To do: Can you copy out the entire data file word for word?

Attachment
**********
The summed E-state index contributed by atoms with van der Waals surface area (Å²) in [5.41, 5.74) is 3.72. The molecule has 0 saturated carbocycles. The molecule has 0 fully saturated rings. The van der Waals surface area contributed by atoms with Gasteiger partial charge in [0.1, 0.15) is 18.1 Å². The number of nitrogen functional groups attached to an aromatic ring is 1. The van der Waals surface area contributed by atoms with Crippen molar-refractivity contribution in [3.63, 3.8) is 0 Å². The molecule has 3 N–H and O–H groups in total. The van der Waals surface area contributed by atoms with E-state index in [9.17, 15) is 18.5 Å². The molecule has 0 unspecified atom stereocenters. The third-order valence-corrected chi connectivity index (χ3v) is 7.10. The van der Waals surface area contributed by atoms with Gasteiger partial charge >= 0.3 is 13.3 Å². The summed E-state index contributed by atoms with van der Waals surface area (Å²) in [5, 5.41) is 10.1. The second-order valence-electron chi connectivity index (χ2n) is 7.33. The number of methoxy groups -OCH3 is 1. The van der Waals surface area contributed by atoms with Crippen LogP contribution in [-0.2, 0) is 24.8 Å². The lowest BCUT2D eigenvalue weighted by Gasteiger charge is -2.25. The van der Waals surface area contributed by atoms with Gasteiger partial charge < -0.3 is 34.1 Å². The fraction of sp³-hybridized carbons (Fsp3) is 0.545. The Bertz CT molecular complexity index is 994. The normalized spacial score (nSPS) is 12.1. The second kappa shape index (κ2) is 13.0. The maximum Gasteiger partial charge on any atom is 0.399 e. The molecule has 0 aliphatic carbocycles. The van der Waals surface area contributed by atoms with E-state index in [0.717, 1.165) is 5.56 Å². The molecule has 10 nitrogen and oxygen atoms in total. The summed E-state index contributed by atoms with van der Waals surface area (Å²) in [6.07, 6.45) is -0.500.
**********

The summed E-state index contributed by atoms with van der Waals surface area (Å²) in [5.41, 5.74) is 3.72. The molecule has 0 saturated carbocycles. The molecule has 0 fully saturated rings. The van der Waals surface area contributed by atoms with Gasteiger partial charge in [0.1, 0.15) is 18.1 Å². The number of nitrogen functional groups attached to an aromatic ring is 1. The van der Waals surface area contributed by atoms with Crippen molar-refractivity contribution in [3.63, 3.8) is 0 Å². The molecule has 3 N–H and O–H groups in total. The van der Waals surface area contributed by atoms with E-state index in [9.17, 15) is 18.5 Å². The molecule has 0 unspecified atom stereocenters. The third-order valence-corrected chi connectivity index (χ3v) is 7.10. The van der Waals surface area contributed by atoms with Gasteiger partial charge >= 0.3 is 13.3 Å². The summed E-state index contributed by atoms with van der Waals surface area (Å²) in [5, 5.41) is 10.1. The second-order valence-electron chi connectivity index (χ2n) is 7.33. The number of methoxy groups -OCH3 is 1. The van der Waals surface area contributed by atoms with Crippen LogP contribution in [-0.2, 0) is 24.8 Å². The lowest BCUT2D eigenvalue weighted by Gasteiger charge is -2.25. The van der Waals surface area contributed by atoms with Gasteiger partial charge < -0.3 is 34.1 Å². The fraction of sp³-hybridized carbons (Fsp3) is 0.545. The Bertz CT molecular complexity index is 994. The normalized spacial score (nSPS) is 12.1. The second kappa shape index (κ2) is 13.0. The maximum Gasteiger partial charge on any atom is 0.399 e. The molecule has 0 aliphatic carbocycles. The van der Waals surface area contributed by atoms with E-state index in [0.717, 1.165) is 5.56 Å². The molecule has 10 nitrogen and oxygen atoms in total. The summed E-state index contributed by atoms with van der Waals surface area (Å²) in [6.07, 6.45) is -0.500.